- Was saying only yesterday that there should be an electric Brompton, and lo and behold… The Brompton (arguably the exemplar when it comes to folding bicycles) is not just a push-bike, it’s also a very valuable link in a multi-modal transport system (already, and with great potential for further development). Giving it a bit of extra boost can’t be a bad thing to help those in hillier areas, or to persuade the more reluctant of pedallers to give cycling a go. Fits in a car boot, too, of course, for last-mile and into-the-city-centre journeys, as well as for getting to/from stations.
- Aston Martin. Electric Rapide to come in two years’ time, e-DBX to follow, reports Automotive News Europe, quoting 800bhp-worth of power and a 200-mile range, and the need for AM to balance out the V8s and V12s in its range in terms of corporate average emissions.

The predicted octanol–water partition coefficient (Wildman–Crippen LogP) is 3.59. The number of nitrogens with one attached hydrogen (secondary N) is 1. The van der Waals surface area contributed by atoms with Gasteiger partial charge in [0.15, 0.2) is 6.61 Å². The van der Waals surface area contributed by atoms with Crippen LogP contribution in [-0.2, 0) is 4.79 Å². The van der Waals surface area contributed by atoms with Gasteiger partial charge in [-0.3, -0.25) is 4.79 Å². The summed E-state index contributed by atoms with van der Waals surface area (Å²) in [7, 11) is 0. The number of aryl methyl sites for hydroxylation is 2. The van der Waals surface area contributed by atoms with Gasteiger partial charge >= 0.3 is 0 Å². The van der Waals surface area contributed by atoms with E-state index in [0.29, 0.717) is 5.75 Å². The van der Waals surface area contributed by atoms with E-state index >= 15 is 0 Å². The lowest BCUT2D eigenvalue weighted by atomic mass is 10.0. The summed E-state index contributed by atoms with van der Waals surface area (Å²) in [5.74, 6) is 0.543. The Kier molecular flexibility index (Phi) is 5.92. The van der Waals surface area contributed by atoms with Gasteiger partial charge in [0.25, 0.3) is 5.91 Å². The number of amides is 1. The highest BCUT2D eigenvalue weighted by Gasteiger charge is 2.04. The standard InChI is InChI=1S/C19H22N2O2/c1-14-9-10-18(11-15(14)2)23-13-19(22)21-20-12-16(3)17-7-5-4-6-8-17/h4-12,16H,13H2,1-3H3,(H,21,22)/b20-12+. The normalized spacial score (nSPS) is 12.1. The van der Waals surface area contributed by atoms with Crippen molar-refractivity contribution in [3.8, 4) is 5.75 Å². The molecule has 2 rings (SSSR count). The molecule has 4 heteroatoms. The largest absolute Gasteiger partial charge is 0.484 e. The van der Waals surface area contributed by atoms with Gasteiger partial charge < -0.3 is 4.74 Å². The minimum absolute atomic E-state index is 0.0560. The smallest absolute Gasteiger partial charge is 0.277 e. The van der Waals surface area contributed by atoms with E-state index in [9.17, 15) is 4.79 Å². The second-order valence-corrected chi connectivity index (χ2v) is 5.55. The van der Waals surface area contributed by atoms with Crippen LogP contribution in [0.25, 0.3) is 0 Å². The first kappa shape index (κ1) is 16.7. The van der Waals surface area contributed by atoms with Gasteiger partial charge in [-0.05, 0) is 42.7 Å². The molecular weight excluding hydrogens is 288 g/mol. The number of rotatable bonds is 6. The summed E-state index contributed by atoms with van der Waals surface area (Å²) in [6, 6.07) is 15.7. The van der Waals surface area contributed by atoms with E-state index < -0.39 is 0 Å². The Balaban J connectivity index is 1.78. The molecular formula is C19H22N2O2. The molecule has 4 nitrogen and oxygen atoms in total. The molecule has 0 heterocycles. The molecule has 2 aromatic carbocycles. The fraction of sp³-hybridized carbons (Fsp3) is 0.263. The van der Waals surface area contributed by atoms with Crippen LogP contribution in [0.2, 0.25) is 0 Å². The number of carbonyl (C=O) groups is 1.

- Nissan has been working on an audible alert system for pedestrian protection, and has built a Leaf-based concept vehicle for the EC-led eVADER project. The alert compensates for the lack of engine noise from an EV, and has been developed to have as little impact as possible on ambient noise levels, yet to be specifically targeted (via six speakers) for the pedestrian to hear. It depends on a camera built into the windscreen, with recognition of pedestrians, cyclists and other road-users.
- More than 71% of 500-odd Southern California drivers surveyed expressed an interest in buying an EV, reports CleanTechnica – and 13% already had one. The survey, by NRG EVgo, found only 16% completely disinterested; the biggest barrier was purchase cost (25%+), followed by concerns over limited numbers of charging stations and range (15%) and a lack of basic awareness (7%). And 57% lived in an apartment or condominium, limiting their opportunities for home-charging, with living in rented accommodation a further issue.